Love abounds in poetry and spring, so the theme of today’s post is romantic poetry. “Romance poetry” has become synonymous with love, passion, intimacy, yearning, loneliness, and sometimes insanity.
Celebrating National Poetry Month in spring is appropo. After all, “spring fever,” that biological phenomenon makes its appearance during this month.
“There’s an illness that has been documented by poets for centuries. Its symptoms include a flushed face, increased heart rate, appetite loss, restlessness and daydreaming. It’s spring fever, that wonderfully amorphous disease we all recognize come April and May.” (Scientific American)
Whether this phenomenon is fact or fiction is still a little fuzzy, but we all know that the days get warmer, we have more sunlight for longer hours, and our mood generally improves.
During week two of National Poetry Month I chose two of my favorite poems by Pablo Neruda, the Nobel Prize winning Chilean poet who was called the Picasso of Poetry–an apt description of words as art.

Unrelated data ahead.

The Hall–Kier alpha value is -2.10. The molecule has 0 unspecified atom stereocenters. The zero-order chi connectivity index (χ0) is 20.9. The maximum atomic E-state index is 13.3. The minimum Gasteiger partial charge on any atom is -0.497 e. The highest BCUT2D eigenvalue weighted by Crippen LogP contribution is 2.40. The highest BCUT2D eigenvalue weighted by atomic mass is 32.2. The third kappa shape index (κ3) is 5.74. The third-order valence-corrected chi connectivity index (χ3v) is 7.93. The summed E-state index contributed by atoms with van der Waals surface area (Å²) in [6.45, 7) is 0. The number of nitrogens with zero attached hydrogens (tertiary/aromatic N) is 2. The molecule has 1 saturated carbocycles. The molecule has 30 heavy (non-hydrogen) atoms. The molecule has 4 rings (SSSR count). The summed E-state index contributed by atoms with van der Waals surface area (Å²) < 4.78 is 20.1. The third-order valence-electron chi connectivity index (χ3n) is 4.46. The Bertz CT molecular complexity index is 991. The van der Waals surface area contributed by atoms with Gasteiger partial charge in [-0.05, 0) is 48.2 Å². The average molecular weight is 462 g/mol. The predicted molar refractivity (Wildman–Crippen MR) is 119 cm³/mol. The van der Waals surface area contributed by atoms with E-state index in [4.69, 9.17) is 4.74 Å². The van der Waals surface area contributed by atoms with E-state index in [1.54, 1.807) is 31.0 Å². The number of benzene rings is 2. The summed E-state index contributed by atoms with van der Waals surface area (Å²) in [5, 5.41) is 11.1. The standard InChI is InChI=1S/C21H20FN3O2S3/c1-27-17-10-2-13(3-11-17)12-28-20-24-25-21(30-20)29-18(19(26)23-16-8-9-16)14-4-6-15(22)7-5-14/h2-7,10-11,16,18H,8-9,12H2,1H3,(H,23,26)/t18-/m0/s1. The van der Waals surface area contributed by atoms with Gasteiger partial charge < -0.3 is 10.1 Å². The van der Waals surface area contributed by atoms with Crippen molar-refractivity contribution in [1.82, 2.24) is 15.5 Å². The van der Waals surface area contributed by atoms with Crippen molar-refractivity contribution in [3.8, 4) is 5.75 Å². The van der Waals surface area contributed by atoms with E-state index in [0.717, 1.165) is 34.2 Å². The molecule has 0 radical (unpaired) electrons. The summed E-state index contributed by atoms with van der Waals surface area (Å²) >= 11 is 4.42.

A poem is a beautiful vehicle to express the intimacy of love. The particular arrangement of words allows us to feel emotion more fully, often in one intimate line. Neruda’s poems are especially evocative of intimacy.
Love Sonnet XI
Bread does not nourish me, dawn disrupts me, all day
I hunt for the liquid measure of your steps.
your hands the color of a savage harvest,
hunger for the pale stones of your fingernails,
I want to eat your skin like a whole almond.
the sovereign nose of your arrogant face,
I want to eat the fleeting shade of your lashes,
hunting for you, for your hot heart,
like a puma in the barrens of Quitratue.